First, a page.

Tuesday, 15 January 2013

Nothing can defeat hope

This is the story of a poor Brahmin who decried the irresponsible and corrupt rule of an Indian King. It is placed somewhere in the history of ancient India.

The poor Brahmin lived in a small Kingdom in India. Brahmins were placed at the top of the hierarchical order of the cast system prevailed in India. Still the financial conditions were poor. However they were sincere and truthful. They could not tolerate corruption.

The King of the country was corrupt and irresponsible. He was looting people in the name of tax. He lived a luxurious life in a poor country. He never cared for the welfare of the people. The poor Brahmin could not tolerate this irresponsible rule of the King. It was the duty of the Brahmins to remind Kings when they go astray. So he resisted the excessive taxes of the King and spoke publicly against the King. He enkindled the anger of the people against the King.

He posed a threat to the King. The King was afraid of a coup against him. The King’s anger grew day by day. But it was considered a sin to murder Brahmins. Murdering a Brahmin might bring down a curse on him and generations to come. So the King was afraid to kill the poor Brahmin. Still he wanted to get rid of him. So he spent many hours plotting the end of the Brahmin.

One day, in the early morning, the Brahmin went deep in to the river in the village to worship the Sun god. He was performing sooryanamaskara. While he was performing the rites, the King ordered the soldiers to rush to the banks of the river with weapons and stop the Brahmin from coming out of the river. Soldiers rushed to the river bank with sharp spears and sword. With stretched spears and flashing swords, the soldiers threatened the Brahmin and stopped him in the middle of the river.

The water in the river was colder than all other rivers. At night by midnight, the water used to freeze into ice. All living creature in the river by midnight also freeze and die. The King expected the Brahmin to meet death in the night. The King could explain it as an accident.

Thus the poor Brahmin stood in the middle of the river throughout the day and night. Early next morning the King went to the river bank to see the dead body of the Brahmin. But to the disappointment and shock of the King, the Brahmin was alive. He was found performing sooryanamaskara. The King became angry towards the soldiers. He questioned them, accused them of neglecting duty and sleeping at night. But they assured the King that they were awake throughout the night watching the Brahmin. The Brahmin was found looking at a far distance and praying. The water froze, but not the Brahmin.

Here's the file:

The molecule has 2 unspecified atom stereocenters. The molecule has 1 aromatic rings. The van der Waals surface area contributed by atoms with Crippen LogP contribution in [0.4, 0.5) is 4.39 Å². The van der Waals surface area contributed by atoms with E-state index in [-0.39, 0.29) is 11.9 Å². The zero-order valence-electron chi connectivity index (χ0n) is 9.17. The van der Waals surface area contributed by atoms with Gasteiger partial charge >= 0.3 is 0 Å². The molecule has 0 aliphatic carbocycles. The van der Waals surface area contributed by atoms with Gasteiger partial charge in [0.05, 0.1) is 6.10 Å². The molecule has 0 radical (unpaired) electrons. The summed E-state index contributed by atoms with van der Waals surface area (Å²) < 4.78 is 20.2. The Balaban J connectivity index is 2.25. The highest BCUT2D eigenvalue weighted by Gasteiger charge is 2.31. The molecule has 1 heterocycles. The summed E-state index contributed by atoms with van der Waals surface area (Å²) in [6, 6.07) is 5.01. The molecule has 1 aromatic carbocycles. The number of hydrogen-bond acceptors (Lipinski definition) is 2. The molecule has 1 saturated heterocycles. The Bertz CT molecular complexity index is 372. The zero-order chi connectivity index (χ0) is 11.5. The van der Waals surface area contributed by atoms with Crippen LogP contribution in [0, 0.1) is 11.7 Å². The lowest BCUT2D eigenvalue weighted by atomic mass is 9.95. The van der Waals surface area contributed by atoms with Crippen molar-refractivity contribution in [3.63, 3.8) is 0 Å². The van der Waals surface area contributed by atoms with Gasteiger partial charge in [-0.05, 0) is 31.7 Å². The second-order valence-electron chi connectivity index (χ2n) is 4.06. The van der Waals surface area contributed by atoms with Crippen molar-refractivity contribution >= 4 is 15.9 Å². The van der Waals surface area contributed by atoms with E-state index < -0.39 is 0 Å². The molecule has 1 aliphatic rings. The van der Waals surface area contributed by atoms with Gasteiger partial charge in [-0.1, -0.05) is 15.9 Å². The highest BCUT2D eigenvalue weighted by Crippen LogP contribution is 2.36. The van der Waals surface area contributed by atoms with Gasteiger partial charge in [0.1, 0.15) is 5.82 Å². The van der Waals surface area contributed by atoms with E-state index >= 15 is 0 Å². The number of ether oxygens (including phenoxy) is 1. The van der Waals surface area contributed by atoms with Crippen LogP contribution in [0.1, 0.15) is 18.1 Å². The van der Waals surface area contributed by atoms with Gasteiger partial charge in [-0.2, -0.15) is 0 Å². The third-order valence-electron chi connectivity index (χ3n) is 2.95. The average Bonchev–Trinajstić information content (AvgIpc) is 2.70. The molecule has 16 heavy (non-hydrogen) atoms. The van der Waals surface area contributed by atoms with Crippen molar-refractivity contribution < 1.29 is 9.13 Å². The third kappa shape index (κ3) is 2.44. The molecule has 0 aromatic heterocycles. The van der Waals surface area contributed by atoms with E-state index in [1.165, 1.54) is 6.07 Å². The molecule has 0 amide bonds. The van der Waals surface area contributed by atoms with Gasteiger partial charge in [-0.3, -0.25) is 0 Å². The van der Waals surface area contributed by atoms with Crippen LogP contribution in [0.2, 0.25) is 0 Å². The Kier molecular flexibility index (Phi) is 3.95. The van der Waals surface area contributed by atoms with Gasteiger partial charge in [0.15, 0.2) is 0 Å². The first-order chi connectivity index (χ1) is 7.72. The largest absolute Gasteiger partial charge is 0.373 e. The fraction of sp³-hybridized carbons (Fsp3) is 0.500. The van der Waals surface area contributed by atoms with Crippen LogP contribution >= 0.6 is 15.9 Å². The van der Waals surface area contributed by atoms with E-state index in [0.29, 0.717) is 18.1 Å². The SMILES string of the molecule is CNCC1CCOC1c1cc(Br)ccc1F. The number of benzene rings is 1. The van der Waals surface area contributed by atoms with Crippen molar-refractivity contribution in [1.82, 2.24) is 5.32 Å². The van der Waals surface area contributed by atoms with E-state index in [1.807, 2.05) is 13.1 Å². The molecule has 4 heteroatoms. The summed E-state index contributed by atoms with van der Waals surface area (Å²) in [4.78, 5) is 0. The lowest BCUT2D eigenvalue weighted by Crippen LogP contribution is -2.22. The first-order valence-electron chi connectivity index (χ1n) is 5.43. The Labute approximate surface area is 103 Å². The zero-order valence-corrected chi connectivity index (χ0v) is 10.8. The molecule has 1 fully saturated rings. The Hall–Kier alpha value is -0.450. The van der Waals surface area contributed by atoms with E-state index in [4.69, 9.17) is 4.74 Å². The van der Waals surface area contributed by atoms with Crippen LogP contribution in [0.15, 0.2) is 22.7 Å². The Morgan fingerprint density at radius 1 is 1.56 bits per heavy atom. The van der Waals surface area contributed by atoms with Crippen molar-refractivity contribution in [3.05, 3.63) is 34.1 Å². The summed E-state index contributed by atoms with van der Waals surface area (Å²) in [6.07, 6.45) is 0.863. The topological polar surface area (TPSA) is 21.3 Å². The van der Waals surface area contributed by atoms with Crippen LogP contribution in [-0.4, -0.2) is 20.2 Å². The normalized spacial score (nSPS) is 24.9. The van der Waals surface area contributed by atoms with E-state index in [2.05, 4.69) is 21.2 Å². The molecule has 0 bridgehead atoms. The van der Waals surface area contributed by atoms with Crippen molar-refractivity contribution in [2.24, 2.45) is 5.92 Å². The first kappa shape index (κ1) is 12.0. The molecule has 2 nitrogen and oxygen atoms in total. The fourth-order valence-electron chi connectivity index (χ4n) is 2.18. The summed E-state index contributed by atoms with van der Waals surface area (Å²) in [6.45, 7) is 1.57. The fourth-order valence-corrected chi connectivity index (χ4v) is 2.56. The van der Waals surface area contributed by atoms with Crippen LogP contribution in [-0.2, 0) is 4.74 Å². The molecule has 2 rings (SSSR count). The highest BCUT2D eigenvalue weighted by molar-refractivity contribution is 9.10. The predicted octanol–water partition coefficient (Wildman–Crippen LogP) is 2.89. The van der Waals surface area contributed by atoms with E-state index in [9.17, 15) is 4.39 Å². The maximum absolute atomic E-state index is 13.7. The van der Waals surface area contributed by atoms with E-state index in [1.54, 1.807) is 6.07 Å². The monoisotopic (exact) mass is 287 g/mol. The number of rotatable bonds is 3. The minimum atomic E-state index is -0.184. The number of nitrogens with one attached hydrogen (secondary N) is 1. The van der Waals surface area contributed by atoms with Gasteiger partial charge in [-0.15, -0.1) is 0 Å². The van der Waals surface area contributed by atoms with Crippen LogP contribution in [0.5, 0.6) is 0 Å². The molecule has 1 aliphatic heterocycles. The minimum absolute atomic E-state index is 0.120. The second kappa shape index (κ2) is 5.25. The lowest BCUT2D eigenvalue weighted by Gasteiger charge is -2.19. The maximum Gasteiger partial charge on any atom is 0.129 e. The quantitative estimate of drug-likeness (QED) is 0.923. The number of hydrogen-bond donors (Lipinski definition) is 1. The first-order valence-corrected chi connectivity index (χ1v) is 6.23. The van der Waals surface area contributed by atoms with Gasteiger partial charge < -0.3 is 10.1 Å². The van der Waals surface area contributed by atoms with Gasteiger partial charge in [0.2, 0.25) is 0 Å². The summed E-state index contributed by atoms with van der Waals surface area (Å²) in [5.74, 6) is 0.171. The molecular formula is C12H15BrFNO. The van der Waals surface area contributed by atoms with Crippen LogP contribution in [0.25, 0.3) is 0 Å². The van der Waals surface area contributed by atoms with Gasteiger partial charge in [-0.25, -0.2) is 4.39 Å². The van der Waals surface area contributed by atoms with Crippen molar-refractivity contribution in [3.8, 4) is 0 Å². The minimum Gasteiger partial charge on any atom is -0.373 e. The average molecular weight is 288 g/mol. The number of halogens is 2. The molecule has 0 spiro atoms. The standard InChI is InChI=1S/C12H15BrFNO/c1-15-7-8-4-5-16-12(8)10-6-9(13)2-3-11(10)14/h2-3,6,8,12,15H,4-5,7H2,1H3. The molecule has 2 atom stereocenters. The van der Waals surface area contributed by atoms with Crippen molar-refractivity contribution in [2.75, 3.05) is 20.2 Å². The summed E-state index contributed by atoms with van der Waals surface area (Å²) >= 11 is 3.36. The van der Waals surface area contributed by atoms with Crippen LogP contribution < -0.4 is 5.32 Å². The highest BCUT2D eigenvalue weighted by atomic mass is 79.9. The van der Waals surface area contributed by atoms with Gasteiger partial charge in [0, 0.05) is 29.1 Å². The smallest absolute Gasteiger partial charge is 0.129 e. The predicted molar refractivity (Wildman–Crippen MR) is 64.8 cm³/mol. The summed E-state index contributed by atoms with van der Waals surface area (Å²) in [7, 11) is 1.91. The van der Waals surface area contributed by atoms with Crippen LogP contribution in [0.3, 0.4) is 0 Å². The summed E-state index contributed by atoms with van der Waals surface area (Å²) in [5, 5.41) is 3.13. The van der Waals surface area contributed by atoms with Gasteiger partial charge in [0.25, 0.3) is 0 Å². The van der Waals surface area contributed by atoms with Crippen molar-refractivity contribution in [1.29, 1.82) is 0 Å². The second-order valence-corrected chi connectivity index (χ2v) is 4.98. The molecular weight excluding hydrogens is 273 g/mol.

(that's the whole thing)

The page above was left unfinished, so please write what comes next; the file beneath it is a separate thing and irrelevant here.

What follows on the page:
The King accepted the defeat. He ordered the Brahmin to come out of the river. He asked the Brahmin how he could remain alive throughout the night. The Brahmin humbly pointed to a small light burning in a house far away on a high place.
“That light kept me alive” was his first reply.
The King could not understand a bit.

The Brahmin explained:
“That is my small house. My wife and children heard of my ill fortune. They might have lost all hope. But they hoped against hope. There expected a way where there is no way. They were awake, praying for my life throughout the night. They kept the light burning in the house. It is their hope. The feeling that I have a family hoping against all odds for my safe return energized my mind and body. Nothing can defeat hope!”

The King realized his hollowness. He regretted his ways. The Brahmin was honoured and the country prospered.

What do you get?

Nothing can defeat hope. Keep it alive.

Further reading:

Professor Jacob Abraham

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